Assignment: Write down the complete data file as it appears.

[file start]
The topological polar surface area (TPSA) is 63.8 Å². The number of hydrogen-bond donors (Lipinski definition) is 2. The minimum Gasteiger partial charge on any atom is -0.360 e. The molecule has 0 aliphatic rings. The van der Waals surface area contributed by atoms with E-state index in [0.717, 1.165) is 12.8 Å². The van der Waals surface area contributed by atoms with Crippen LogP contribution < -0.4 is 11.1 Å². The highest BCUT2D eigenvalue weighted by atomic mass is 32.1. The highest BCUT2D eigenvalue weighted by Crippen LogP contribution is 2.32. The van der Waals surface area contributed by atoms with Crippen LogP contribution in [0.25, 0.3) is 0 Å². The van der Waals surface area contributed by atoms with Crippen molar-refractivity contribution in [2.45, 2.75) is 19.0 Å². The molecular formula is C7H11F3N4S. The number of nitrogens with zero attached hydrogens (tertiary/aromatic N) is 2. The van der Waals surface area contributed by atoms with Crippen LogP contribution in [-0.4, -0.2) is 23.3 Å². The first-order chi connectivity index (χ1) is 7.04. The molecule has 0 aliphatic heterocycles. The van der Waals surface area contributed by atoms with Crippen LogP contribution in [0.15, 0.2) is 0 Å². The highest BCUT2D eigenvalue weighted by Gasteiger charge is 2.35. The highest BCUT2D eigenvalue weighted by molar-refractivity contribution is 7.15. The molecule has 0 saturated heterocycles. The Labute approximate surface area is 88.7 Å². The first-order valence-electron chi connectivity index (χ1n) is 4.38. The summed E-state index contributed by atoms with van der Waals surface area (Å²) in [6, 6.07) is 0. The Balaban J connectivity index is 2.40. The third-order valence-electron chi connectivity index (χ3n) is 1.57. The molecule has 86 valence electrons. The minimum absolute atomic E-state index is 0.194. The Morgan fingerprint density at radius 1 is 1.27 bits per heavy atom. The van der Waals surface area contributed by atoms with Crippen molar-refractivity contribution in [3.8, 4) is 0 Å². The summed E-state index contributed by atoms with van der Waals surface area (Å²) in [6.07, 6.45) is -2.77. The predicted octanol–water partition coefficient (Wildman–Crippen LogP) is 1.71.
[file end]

The topological polar surface area (TPSA) is 63.8 Å². The number of hydrogen-bond donors (Lipinski definition) is 2. The minimum Gasteiger partial charge on any atom is -0.360 e. The molecule has 0 aliphatic rings. The van der Waals surface area contributed by atoms with E-state index in [0.717, 1.165) is 12.8 Å². The van der Waals surface area contributed by atoms with Crippen LogP contribution < -0.4 is 11.1 Å². The highest BCUT2D eigenvalue weighted by atomic mass is 32.1. The highest BCUT2D eigenvalue weighted by Crippen LogP contribution is 2.32. The van der Waals surface area contributed by atoms with Crippen LogP contribution in [0.25, 0.3) is 0 Å². The van der Waals surface area contributed by atoms with Crippen molar-refractivity contribution in [2.45, 2.75) is 19.0 Å². The molecular formula is C7H11F3N4S. The number of nitrogens with zero attached hydrogens (tertiary/aromatic N) is 2. The van der Waals surface area contributed by atoms with Crippen LogP contribution in [-0.4, -0.2) is 23.3 Å². The first-order chi connectivity index (χ1) is 7.04. The molecule has 0 aliphatic heterocycles. The van der Waals surface area contributed by atoms with Crippen LogP contribution in [0.15, 0.2) is 0 Å². The highest BCUT2D eigenvalue weighted by Gasteiger charge is 2.35. The highest BCUT2D eigenvalue weighted by molar-refractivity contribution is 7.15. The molecule has 0 saturated heterocycles. The Labute approximate surface area is 88.7 Å². The first-order valence-electron chi connectivity index (χ1n) is 4.38. The summed E-state index contributed by atoms with van der Waals surface area (Å²) in [6, 6.07) is 0. The Balaban J connectivity index is 2.40. The third-order valence-electron chi connectivity index (χ3n) is 1.57. The molecule has 86 valence electrons. The minimum absolute atomic E-state index is 0.194. The Morgan fingerprint density at radius 1 is 1.27 bits per heavy atom. The van der Waals surface area contributed by atoms with Crippen molar-refractivity contribution in [3.8, 4) is 0 Å². The summed E-state index contributed by atoms with van der Waals surface area (Å²) in [6.07, 6.45) is -2.77. The predicted octanol–water partition coefficient (Wildman–Crippen LogP) is 1.71.